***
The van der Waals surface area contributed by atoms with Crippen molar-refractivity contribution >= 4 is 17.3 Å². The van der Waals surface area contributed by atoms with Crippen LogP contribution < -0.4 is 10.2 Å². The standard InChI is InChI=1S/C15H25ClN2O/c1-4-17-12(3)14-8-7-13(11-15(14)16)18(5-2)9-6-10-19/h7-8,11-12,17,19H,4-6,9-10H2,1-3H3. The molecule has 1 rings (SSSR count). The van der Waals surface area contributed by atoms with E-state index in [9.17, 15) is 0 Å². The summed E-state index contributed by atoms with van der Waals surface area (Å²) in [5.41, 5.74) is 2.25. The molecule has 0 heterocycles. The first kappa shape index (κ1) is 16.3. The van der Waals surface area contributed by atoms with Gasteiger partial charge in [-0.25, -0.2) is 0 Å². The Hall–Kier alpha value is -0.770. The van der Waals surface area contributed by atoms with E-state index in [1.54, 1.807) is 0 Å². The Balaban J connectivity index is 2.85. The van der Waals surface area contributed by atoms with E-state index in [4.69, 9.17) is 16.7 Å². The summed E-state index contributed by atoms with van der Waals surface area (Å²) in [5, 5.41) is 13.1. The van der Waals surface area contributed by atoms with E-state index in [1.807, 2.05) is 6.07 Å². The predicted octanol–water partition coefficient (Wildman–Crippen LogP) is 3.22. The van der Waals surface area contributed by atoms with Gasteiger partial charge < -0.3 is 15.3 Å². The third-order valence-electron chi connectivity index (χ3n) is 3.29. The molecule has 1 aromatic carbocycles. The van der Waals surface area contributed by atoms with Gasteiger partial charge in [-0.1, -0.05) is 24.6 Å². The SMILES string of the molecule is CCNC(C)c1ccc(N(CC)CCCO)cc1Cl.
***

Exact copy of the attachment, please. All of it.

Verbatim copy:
The van der Waals surface area contributed by atoms with Crippen molar-refractivity contribution >= 4 is 17.3 Å². The van der Waals surface area contributed by atoms with Crippen LogP contribution < -0.4 is 10.2 Å². The standard InChI is InChI=1S/C15H25ClN2O/c1-4-17-12(3)14-8-7-13(11-15(14)16)18(5-2)9-6-10-19/h7-8,11-12,17,19H,4-6,9-10H2,1-3H3. The molecule has 1 rings (SSSR count). The van der Waals surface area contributed by atoms with E-state index in [9.17, 15) is 0 Å². The summed E-state index contributed by atoms with van der Waals surface area (Å²) in [5.41, 5.74) is 2.25. The molecule has 0 heterocycles. The first kappa shape index (κ1) is 16.3. The van der Waals surface area contributed by atoms with Gasteiger partial charge in [-0.25, -0.2) is 0 Å². The Hall–Kier alpha value is -0.770. The van der Waals surface area contributed by atoms with E-state index in [1.54, 1.807) is 0 Å². The Balaban J connectivity index is 2.85. The van der Waals surface area contributed by atoms with E-state index in [4.69, 9.17) is 16.7 Å². The summed E-state index contributed by atoms with van der Waals surface area (Å²) in [5, 5.41) is 13.1. The van der Waals surface area contributed by atoms with E-state index in [1.807, 2.05) is 6.07 Å². The predicted octanol–water partition coefficient (Wildman–Crippen LogP) is 3.22. The van der Waals surface area contributed by atoms with Gasteiger partial charge < -0.3 is 15.3 Å². The third-order valence-electron chi connectivity index (χ3n) is 3.29. The molecule has 1 aromatic carbocycles. The van der Waals surface area contributed by atoms with Gasteiger partial charge in [-0.1, -0.05) is 24.6 Å². The SMILES string of the molecule is CCNC(C)c1ccc(N(CC)CCCO)cc1Cl.